Saturday, 29 September 2007

Widow's Biceps

I'm recovering from what I hope will be the last grass cut of the season. This year was the first year that I had to cope with all the grass cutting completely alone and I was worried that I wouldn't manage. But I was determined to try. I reckoned that if I couldn't cope then I would have to move. The house and the land are really too much for one person - too big, too much work - but I was not ready to move away and leave behind the memories of my life with my husband, unless there was no alternative.

So I decided that if I could manage the grass - and there's a lot of it - then I might be able to stay on here; if not, then that would be telling me something too.

And I have survived! In fact, I am fitter and stronger, thanks to all the work, than I have been in twenty years. It is demanding work and takes 6-8 hours every ten days or so - that is, four one-and-a-half hour sessions to get it all done. That is a lot of pushing and pulling on a slope! I've got muscles in places I didn't know I had and biceps the size of - well, what biceps are supposed to look like.

So I have proved something to myself. I have kept on top of the grass on my own for a year. But it takes a lot of time which means that other things, not least the interesting work in the garden, is neglected. I wondered why the garden was so weedy and was berating myself for not staying on top of it. But then I realised that, as it takes four sessions to cut the grass, the first four dry days in a ten-day period (and this is Scotland so dry days are not that frequent!) are taken up by the damned grass. I can't start on the weeding, never mind planting, or sitting around watching the flowers grow, until the fifth session. Usually there have been a rainy few days, so by the fifth session the grass needs cutting again.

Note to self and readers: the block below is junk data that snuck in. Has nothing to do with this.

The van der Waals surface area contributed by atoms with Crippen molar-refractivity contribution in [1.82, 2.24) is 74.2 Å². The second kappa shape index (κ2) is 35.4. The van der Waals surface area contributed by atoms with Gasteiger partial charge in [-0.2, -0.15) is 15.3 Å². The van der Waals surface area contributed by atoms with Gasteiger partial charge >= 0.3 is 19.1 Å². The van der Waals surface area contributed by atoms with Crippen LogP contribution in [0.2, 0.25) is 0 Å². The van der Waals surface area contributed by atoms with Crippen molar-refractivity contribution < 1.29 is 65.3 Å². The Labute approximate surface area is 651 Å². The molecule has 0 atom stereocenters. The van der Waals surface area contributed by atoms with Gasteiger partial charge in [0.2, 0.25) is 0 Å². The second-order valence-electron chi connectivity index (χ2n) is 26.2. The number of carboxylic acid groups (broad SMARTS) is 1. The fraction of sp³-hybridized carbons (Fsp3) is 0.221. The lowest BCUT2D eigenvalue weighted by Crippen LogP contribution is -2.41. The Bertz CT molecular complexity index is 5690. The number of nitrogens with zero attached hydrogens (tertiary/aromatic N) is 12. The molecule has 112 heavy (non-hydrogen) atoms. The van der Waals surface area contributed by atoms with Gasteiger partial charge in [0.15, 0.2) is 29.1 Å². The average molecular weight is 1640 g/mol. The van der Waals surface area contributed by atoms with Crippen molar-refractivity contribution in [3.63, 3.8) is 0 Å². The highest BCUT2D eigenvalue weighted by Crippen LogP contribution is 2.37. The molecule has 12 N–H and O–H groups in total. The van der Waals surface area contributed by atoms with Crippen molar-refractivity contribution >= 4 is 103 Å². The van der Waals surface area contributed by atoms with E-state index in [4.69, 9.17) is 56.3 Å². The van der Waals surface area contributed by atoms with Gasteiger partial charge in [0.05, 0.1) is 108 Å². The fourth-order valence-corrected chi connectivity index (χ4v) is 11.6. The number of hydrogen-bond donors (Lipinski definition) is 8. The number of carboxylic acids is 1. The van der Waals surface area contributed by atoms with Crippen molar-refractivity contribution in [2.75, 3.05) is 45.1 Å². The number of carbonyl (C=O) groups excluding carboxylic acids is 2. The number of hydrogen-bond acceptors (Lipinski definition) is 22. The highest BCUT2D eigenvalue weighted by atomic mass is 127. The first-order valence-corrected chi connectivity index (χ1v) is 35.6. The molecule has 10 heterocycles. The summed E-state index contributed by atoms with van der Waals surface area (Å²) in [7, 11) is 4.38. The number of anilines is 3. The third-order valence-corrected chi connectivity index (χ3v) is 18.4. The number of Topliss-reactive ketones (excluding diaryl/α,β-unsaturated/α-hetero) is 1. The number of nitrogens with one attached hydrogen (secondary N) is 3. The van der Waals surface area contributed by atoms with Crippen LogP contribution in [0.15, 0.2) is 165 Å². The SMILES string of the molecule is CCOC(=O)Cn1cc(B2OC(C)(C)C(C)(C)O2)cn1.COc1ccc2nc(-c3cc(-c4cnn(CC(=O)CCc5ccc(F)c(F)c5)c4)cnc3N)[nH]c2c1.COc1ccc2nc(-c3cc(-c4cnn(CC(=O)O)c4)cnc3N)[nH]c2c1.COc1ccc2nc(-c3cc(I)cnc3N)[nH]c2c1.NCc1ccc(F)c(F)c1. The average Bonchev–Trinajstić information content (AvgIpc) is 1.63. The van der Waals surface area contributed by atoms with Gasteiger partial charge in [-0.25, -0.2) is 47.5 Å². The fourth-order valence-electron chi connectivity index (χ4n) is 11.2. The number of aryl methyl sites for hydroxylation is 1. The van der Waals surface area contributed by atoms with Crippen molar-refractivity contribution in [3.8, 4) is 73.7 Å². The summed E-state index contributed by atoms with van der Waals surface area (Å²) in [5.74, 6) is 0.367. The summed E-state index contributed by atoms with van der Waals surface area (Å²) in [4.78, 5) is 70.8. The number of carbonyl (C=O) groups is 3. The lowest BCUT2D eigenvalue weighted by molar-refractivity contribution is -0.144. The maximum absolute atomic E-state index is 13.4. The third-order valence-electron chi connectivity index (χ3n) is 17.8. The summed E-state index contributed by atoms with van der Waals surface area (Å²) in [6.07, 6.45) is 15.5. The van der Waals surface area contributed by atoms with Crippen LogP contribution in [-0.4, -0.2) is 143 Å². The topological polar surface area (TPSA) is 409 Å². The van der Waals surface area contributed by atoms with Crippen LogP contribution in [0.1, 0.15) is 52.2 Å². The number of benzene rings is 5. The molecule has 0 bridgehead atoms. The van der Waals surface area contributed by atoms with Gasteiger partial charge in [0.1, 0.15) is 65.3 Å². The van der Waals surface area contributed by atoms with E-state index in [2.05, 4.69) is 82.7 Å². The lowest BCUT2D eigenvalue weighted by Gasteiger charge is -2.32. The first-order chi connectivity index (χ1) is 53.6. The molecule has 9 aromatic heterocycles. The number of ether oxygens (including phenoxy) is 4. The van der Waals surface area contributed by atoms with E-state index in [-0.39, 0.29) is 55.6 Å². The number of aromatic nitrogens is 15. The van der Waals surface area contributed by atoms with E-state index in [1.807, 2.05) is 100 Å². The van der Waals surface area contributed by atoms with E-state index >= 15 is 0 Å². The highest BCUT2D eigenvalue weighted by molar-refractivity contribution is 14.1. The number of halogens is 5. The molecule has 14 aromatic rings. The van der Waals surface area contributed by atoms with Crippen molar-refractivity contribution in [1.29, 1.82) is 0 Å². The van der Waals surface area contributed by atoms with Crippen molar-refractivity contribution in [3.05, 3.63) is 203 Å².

Also, although I'm not that old, I'm not going to get any younger as the years pass - damnable isn't it? If I found the grass cutting hard going this year, what will it be like in five years, or ten?

So today, as I finished the last cut of the hardest, steepest patch of grass, I patted myself on the back - or would have if I'd had the energy. As it was I was completely knackered. Why am I doing this? Who am I doing it for? I've proved to myself, and the world, that I can run the place single-handed. But am I enjoying it? That's the question now. It's a pig.

Or maybe the question has as much to do with being more ready to move on, as with the effort involved in keeping the grass down. In March, at the beginning of the growing season, I was six months closer to the death of the Golfer. Now, at the end of September, I have spent another 180 days without him - another 180 days to get it into my thick skull that he ain't coming back and that this, whatever it is, is my life now. And I'm not sure that cutting an acre of grass on a 40 degree slope is my idea of fun in this new life.

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